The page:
Last weekend, my friend Alex Wang, a local education researcher and music collector, invited me to visit some secondhand CD/DVD/electronics shops in Hong Kong’s working class Mong Kok and Sham Shui Po districts. As we started pouring through countless CDs, I realized that I had forgotten what it feels like to search for work by my favorite artists and discover hidden gems.
The only regret I have about my recent purchase (shown above) is that the ABBA “Gold” album was produced in the U.S. (No offense against my home country), because later I found a superior quality version of the same disc. Alex explained to me that the CDs produced in America are (or were) of relatively lower quality than those produced in Japan or Germany. The other two albums I bought, Gaga and Bjork, are both German-made and feature a characteristic silver inlay visible at the bottom of the disc (a product that actually deserves a “jewel case”). I’m still thinking about returning to buy the better version of GOLD for collector’s value. Hey, for $29 HK (approx. $3.75 US), why not?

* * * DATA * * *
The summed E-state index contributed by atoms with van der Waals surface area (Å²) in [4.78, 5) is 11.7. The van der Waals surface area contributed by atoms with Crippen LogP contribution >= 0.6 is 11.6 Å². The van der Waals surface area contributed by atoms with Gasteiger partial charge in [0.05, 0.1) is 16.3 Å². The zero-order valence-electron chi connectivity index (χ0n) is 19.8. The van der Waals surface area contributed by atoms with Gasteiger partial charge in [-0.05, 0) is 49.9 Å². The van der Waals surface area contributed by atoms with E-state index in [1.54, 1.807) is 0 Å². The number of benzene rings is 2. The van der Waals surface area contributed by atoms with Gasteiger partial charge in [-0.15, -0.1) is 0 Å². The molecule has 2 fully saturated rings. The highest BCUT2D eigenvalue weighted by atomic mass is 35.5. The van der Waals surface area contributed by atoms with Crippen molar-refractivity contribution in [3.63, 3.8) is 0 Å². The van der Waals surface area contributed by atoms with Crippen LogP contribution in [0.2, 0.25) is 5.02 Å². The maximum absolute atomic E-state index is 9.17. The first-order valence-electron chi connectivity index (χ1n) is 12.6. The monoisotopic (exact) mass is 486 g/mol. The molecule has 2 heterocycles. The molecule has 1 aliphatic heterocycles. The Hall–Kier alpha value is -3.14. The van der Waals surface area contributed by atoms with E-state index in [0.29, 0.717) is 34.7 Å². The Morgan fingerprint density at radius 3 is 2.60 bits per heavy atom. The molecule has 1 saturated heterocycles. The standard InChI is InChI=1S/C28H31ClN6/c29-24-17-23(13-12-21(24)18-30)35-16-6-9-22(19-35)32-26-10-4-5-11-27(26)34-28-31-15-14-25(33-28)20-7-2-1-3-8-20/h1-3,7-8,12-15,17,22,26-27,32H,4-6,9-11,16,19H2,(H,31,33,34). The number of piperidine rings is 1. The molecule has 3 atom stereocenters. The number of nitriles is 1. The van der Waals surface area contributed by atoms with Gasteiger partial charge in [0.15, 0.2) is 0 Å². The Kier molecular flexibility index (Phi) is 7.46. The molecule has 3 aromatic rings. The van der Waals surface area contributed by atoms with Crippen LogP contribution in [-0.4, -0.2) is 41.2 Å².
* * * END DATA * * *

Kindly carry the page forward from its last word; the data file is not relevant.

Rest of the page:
Since the immensely convenient music platforms iTunes and Spotify emerged, I have spent less and less time enjoying the record store experience, which includes person-to-person discussions about musicians, music history, and sound quality, as well as the joy of viewing album artwork. And let’s not forget, CDs tend to have better audio than streamable mp3s.